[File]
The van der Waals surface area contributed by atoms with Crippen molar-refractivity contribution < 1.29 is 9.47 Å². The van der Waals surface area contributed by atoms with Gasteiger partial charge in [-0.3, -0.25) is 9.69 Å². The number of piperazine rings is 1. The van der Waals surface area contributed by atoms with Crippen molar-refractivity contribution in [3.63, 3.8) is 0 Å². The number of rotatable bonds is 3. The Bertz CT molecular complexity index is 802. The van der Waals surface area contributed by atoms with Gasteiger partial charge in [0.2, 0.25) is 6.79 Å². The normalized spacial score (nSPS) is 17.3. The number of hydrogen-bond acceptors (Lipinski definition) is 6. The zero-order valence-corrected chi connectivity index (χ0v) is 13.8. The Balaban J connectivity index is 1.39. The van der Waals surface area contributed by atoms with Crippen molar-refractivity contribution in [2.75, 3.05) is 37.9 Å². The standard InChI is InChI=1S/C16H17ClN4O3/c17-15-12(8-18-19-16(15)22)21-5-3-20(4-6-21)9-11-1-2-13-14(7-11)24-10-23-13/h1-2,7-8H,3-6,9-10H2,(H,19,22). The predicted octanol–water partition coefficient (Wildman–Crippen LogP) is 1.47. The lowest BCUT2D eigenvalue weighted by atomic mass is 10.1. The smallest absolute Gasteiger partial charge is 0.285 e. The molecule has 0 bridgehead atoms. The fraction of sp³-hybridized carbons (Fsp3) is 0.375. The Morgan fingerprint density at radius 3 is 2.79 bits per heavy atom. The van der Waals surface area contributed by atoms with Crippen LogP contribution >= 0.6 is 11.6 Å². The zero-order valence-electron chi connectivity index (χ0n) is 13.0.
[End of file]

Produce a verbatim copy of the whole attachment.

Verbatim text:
The van der Waals surface area contributed by atoms with Crippen molar-refractivity contribution < 1.29 is 9.47 Å². The van der Waals surface area contributed by atoms with Gasteiger partial charge in [-0.3, -0.25) is 9.69 Å². The number of piperazine rings is 1. The van der Waals surface area contributed by atoms with Crippen molar-refractivity contribution in [3.63, 3.8) is 0 Å². The number of rotatable bonds is 3. The Bertz CT molecular complexity index is 802. The van der Waals surface area contributed by atoms with Gasteiger partial charge in [0.2, 0.25) is 6.79 Å². The normalized spacial score (nSPS) is 17.3. The number of hydrogen-bond acceptors (Lipinski definition) is 6. The zero-order valence-corrected chi connectivity index (χ0v) is 13.8. The Balaban J connectivity index is 1.39. The van der Waals surface area contributed by atoms with Crippen molar-refractivity contribution in [2.75, 3.05) is 37.9 Å². The standard InChI is InChI=1S/C16H17ClN4O3/c17-15-12(8-18-19-16(15)22)21-5-3-20(4-6-21)9-11-1-2-13-14(7-11)24-10-23-13/h1-2,7-8H,3-6,9-10H2,(H,19,22). The predicted octanol–water partition coefficient (Wildman–Crippen LogP) is 1.47. The lowest BCUT2D eigenvalue weighted by atomic mass is 10.1. The smallest absolute Gasteiger partial charge is 0.285 e. The molecule has 0 bridgehead atoms. The fraction of sp³-hybridized carbons (Fsp3) is 0.375. The Morgan fingerprint density at radius 3 is 2.79 bits per heavy atom. The van der Waals surface area contributed by atoms with Crippen LogP contribution >= 0.6 is 11.6 Å². The zero-order valence-electron chi connectivity index (χ0n) is 13.0.